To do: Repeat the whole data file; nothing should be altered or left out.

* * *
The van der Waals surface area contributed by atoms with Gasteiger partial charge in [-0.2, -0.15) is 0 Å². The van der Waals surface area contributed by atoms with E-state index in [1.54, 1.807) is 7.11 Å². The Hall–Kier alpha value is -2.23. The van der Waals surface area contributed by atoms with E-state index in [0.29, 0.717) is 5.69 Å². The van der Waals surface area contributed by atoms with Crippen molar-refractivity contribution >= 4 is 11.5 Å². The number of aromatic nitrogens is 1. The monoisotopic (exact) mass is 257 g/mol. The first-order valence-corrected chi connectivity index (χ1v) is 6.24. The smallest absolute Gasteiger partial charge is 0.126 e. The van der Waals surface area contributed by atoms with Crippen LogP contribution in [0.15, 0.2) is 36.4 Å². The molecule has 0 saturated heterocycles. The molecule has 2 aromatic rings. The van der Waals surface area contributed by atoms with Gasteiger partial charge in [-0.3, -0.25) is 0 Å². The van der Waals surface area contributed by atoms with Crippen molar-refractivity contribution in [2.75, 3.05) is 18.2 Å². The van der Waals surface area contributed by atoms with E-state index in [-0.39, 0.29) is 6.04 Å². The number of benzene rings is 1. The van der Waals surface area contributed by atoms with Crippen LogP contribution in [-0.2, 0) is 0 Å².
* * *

The van der Waals surface area contributed by atoms with Gasteiger partial charge in [-0.2, -0.15) is 0 Å². The van der Waals surface area contributed by atoms with E-state index in [1.54, 1.807) is 7.11 Å². The Hall–Kier alpha value is -2.23. The van der Waals surface area contributed by atoms with E-state index in [0.29, 0.717) is 5.69 Å². The van der Waals surface area contributed by atoms with Crippen molar-refractivity contribution >= 4 is 11.5 Å². The number of aromatic nitrogens is 1. The monoisotopic (exact) mass is 257 g/mol. The first-order valence-corrected chi connectivity index (χ1v) is 6.24. The smallest absolute Gasteiger partial charge is 0.126 e. The van der Waals surface area contributed by atoms with Crippen LogP contribution in [0.15, 0.2) is 36.4 Å². The molecule has 0 saturated heterocycles. The molecule has 2 aromatic rings. The van der Waals surface area contributed by atoms with Gasteiger partial charge in [-0.3, -0.25) is 0 Å². The van der Waals surface area contributed by atoms with Crippen molar-refractivity contribution in [2.75, 3.05) is 18.2 Å². The van der Waals surface area contributed by atoms with E-state index in [-0.39, 0.29) is 6.04 Å². The number of benzene rings is 1. The van der Waals surface area contributed by atoms with Crippen LogP contribution in [-0.2, 0) is 0 Å².